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    It's curious how common it is for fighters to suffer from a condition called hypogonadism. One must wonder how common it is for normal (non-professional athletes) people in comparison, and whether or not the fighters are in actuality 'giving' themselves hypogonadism through abuse of steroids.

    Reply 6 months ago
  • Brian Cox
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    Moots, you raise a very salient question.

    Are they faking it or is over training making, what are, young, healthy athletes "T" deficient. Seriously, a study should be done.

    On this issue, I find it interesting what Johny Hendricks had to say about his camp, which was, that he's learned to take time off and let his body recover and relax; less, being more.

    Reply 6 months ago
  • Brian Cox
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    PS: Moots, I love your avatar; it's so non-practical.

    Reply 6 months ago
  • Entity
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    I think it's so open publicly now (even next door neighbors) that they do it for every advantage assuming everyone else is doing it. Getting too much for the commission and having your Dr. say its correct is 2 different thing. That maybe be part of the issue. It's more confusing than a straight hermaphrodite........did I say that outloud?....

    Reply 6 months ago
  • Zip
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    Careful Brian, article after article, watch for blisters on your fingers. However, steroids are an option.

    Reply 6 months ago
  • Entity
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    My finger is feeling weak from clicking the mouse....better make an appointment asap.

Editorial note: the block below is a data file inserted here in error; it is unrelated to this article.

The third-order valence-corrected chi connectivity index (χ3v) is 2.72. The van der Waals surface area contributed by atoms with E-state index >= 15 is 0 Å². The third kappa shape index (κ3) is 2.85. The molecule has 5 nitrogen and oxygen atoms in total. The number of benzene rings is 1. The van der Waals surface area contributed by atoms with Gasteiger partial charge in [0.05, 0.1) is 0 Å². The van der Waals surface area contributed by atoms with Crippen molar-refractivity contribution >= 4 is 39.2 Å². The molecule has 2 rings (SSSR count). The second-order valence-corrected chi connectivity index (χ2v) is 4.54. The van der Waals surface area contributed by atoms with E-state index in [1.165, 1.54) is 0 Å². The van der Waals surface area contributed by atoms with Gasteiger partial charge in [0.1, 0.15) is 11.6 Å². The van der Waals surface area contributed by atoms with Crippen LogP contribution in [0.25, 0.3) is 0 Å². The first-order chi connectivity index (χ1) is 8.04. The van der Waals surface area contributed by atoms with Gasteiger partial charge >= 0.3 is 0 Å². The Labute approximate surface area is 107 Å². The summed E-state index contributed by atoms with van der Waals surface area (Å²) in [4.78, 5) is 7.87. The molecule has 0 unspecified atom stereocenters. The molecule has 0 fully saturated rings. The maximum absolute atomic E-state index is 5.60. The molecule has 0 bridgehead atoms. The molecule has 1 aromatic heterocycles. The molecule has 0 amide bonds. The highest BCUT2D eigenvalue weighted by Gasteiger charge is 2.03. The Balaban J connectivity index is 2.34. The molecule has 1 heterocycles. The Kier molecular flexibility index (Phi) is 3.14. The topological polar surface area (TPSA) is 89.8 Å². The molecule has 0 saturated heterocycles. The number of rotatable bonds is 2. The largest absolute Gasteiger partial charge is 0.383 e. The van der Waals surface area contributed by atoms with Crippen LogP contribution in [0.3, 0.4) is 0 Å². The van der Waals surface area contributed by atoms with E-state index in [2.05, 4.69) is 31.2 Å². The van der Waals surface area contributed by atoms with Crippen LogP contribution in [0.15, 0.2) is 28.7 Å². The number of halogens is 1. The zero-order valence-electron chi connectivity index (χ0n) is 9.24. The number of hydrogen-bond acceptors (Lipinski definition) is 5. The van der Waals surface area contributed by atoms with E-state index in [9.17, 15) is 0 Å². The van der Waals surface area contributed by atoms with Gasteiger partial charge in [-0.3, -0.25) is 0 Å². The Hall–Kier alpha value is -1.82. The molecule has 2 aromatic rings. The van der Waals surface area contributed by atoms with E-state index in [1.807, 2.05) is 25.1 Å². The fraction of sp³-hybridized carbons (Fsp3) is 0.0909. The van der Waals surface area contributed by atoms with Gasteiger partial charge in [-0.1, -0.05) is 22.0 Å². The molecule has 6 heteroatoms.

Reply 6 months ago
  • Michael Stephensen
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    There is some good epidemiology in this presentation here: http://www.ismh.org/en/sys/wp-content/uploads/2012/04/2_MERYN-epidemiology-SR-formatted-and-second-checked1.pdf

    Most of the data is on older men (40+) but there is some there on younger men.

    Page 9 of the Endocrine Society clinical practice guidelines touches on incidence and prevalence of low T here: https://www.endocrine.org/~/media/endosociety/Files/Publications/Clinical%20Practice%20Guidelines/FINAL-Androgens-in-Men-Standalone.pdf

    Reply 6 months ago
  • Entity
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    "cooled"

    Reply 6 months ago
  • Brian Cox
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    But Michael, what does it all mean to the layman who doesn't understand all of this stuff?

    Sadly, we've had to have this discourse before and I have affirmed myself as fine with TRT...I am a Vitor Belfort fan, after all, but within sanction.

    If I am not mistaken, you are of a similar mind.

    That and given your medical expertise on the issue, you would or could argue, that TRT is an equalizer, for aging fighters. On this subject, I will defer to your opinion and I hope I have not spoken out of turn, for you.

    However and I believe you'd agree, that the numbers of users, requests for usage and non-sanctioned infractions has spiked and when challenged for reasons of need, hypogonadism is always cited. Statistically speaking, my guess would be, that an actuary would prove all of it a high improbability, if not, an impossibility.